Skip to content

Publication

9th May 2022

A review of the risks to water resources in Scotland in response to climate change

Front Cover Image

There is “irrefutable evidence” that the global climate is changing due to human activities. Even in ‘water rich’ countries like Scotland, these changes will have implications for the future of water resources. In Scotland, changes in rainfall patterns (spatially, temporally, and seasonally), together with the frequency and magnitude of extreme weather events including flood and drought, would result in significant challenges for Scotland’s key industries including the water sector. Such changes will impact drinking water supply, energy, agriculture, economic activity, and supply chains. Although there are inherent uncertainties surrounding the climate change projections for precipitation at the global scale, and what they mean regionally for Scotland, especially in the short-term (e.g., the next 30 years), water companies in Scotland increasingly need to compare and balance the evidence relating to changes to Scotland’s climate with their medium to long term planning decisions about the way water is stored, managed, and used.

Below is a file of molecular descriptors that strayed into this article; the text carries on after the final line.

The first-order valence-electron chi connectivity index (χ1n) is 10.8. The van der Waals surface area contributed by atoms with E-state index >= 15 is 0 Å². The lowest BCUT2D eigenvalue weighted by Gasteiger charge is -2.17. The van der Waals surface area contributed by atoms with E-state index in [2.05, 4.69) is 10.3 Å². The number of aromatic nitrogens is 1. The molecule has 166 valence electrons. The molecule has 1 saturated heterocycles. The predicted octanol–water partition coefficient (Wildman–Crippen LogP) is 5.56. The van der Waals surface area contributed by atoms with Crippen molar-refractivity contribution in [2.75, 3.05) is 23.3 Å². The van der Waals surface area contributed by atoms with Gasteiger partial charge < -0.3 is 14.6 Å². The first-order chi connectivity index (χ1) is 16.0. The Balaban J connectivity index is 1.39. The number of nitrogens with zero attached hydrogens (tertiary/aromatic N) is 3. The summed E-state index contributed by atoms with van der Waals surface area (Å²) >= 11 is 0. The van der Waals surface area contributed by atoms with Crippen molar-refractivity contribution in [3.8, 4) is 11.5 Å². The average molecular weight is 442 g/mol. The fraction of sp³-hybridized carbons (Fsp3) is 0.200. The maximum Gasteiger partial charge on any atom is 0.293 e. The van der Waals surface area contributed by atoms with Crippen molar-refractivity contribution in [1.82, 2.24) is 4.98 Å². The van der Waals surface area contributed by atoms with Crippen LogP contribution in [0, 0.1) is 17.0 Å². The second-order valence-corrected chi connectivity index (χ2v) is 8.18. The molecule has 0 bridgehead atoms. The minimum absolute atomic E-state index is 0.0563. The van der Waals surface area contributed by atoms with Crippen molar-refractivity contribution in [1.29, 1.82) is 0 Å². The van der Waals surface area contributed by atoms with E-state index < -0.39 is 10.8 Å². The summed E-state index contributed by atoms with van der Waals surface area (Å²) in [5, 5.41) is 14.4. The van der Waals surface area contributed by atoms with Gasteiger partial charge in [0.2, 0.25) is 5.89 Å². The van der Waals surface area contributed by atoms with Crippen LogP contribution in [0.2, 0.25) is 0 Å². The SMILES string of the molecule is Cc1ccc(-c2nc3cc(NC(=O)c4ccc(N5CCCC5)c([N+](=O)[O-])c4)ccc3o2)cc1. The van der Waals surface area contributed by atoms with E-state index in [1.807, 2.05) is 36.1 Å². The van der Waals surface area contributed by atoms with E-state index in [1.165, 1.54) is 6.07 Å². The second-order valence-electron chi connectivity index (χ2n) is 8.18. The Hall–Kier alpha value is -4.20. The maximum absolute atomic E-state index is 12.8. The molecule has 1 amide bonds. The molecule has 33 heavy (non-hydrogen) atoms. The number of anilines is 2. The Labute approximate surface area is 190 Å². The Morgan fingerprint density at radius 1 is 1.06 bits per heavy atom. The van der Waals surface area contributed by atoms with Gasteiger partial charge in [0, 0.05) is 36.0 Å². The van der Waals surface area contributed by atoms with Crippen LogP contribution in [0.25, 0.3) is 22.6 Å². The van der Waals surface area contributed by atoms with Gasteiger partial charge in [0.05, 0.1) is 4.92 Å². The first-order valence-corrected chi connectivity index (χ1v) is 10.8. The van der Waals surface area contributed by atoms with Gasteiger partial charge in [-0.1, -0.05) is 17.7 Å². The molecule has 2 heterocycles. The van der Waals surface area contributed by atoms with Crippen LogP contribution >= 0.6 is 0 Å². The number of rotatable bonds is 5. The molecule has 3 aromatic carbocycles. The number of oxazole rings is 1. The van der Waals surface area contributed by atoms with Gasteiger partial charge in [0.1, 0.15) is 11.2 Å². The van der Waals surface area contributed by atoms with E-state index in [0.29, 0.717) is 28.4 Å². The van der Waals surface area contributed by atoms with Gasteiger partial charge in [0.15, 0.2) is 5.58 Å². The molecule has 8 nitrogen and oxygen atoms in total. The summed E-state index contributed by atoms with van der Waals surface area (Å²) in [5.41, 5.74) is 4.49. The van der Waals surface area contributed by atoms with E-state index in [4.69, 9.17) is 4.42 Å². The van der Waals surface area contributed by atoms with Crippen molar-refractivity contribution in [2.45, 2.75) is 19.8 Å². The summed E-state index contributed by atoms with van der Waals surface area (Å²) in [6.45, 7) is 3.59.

This evidence report provides a review of studies that have assessed historical and future river flow and water availability changes in Scotland, as well as evidence on how climatic, hydrological, and other catchment-based processes may influence water resource availability in the future. Recommendations for future lines of research on effects of climate change on Scotland’s water resources are made.

Some of the key findings of the review include that river flows (outflows) have increased significantly over the 1961-2010 period in Scotland. While total annual outflows in the UK may not change significantly, future seasonal projections in the UK generally show seasonal reductions in spring and summer flows, a mixed pattern in autumn flows, and small increases in winter flows.

The review highlights that there is uncertainty regarding future frequency, duration and magnitude of both droughts and floods, including their timing and spatial extent, due to the different methodologies, indices and thresholds used and different types of hazards analysed in the studies reviewed. However, there is a consensus relating to an increase across all metrics (frequency, magnitude and duration) Scotland-wide in a warming climate. In terms of droughts, in Scotland, compound hydro-hotspots (droughts and floods) are projected to occur across eastern Scotland and the Highlands and Islands, including the Loch Ness and River Tay catchments in the far future. In the 2050s, irrigation demand, especially in summer, may rise due to an increase in temperatures alongside an increase in potential evapotranspiration.